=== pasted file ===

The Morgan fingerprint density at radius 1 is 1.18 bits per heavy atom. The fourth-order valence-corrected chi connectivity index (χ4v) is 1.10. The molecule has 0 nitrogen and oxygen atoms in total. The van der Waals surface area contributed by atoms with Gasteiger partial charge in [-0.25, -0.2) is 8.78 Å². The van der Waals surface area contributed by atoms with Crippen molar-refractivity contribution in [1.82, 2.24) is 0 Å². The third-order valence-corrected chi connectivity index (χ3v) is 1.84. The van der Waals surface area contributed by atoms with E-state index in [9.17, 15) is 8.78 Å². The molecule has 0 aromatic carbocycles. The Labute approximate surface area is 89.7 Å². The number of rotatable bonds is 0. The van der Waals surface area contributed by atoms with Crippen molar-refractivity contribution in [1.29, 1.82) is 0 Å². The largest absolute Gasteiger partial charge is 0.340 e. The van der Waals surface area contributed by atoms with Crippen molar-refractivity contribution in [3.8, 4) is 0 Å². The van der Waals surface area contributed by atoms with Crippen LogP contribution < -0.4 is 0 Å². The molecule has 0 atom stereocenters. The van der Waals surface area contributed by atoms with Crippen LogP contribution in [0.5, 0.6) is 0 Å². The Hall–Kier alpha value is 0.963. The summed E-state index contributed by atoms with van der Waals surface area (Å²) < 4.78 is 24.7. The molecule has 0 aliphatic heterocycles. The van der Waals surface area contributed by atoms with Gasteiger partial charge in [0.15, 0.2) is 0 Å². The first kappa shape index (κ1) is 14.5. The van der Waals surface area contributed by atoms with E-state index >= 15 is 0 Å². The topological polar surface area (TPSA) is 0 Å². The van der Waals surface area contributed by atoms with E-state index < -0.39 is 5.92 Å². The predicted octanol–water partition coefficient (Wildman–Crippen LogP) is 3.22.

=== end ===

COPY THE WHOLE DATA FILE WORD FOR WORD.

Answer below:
The Morgan fingerprint density at radius 1 is 1.18 bits per heavy atom. The fourth-order valence-corrected chi connectivity index (χ4v) is 1.10. The molecule has 0 nitrogen and oxygen atoms in total. The van der Waals surface area contributed by atoms with Gasteiger partial charge in [-0.25, -0.2) is 8.78 Å². The van der Waals surface area contributed by atoms with Crippen molar-refractivity contribution in [1.82, 2.24) is 0 Å². The third-order valence-corrected chi connectivity index (χ3v) is 1.84. The van der Waals surface area contributed by atoms with E-state index in [9.17, 15) is 8.78 Å². The molecule has 0 aromatic carbocycles. The Labute approximate surface area is 89.7 Å². The number of rotatable bonds is 0. The van der Waals surface area contributed by atoms with Crippen molar-refractivity contribution in [1.29, 1.82) is 0 Å². The largest absolute Gasteiger partial charge is 0.340 e. The van der Waals surface area contributed by atoms with Crippen molar-refractivity contribution in [3.8, 4) is 0 Å². The van der Waals surface area contributed by atoms with Crippen LogP contribution < -0.4 is 0 Å². The molecule has 0 atom stereocenters. The van der Waals surface area contributed by atoms with Crippen LogP contribution in [0.5, 0.6) is 0 Å². The Hall–Kier alpha value is 0.963. The summed E-state index contributed by atoms with van der Waals surface area (Å²) < 4.78 is 24.7. The molecule has 0 aliphatic heterocycles. The van der Waals surface area contributed by atoms with Gasteiger partial charge in [0.15, 0.2) is 0 Å². The first kappa shape index (κ1) is 14.5. The van der Waals surface area contributed by atoms with E-state index >= 15 is 0 Å². The topological polar surface area (TPSA) is 0 Å². The van der Waals surface area contributed by atoms with E-state index < -0.39 is 5.92 Å². The predicted octanol–water partition coefficient (Wildman–Crippen LogP) is 3.22.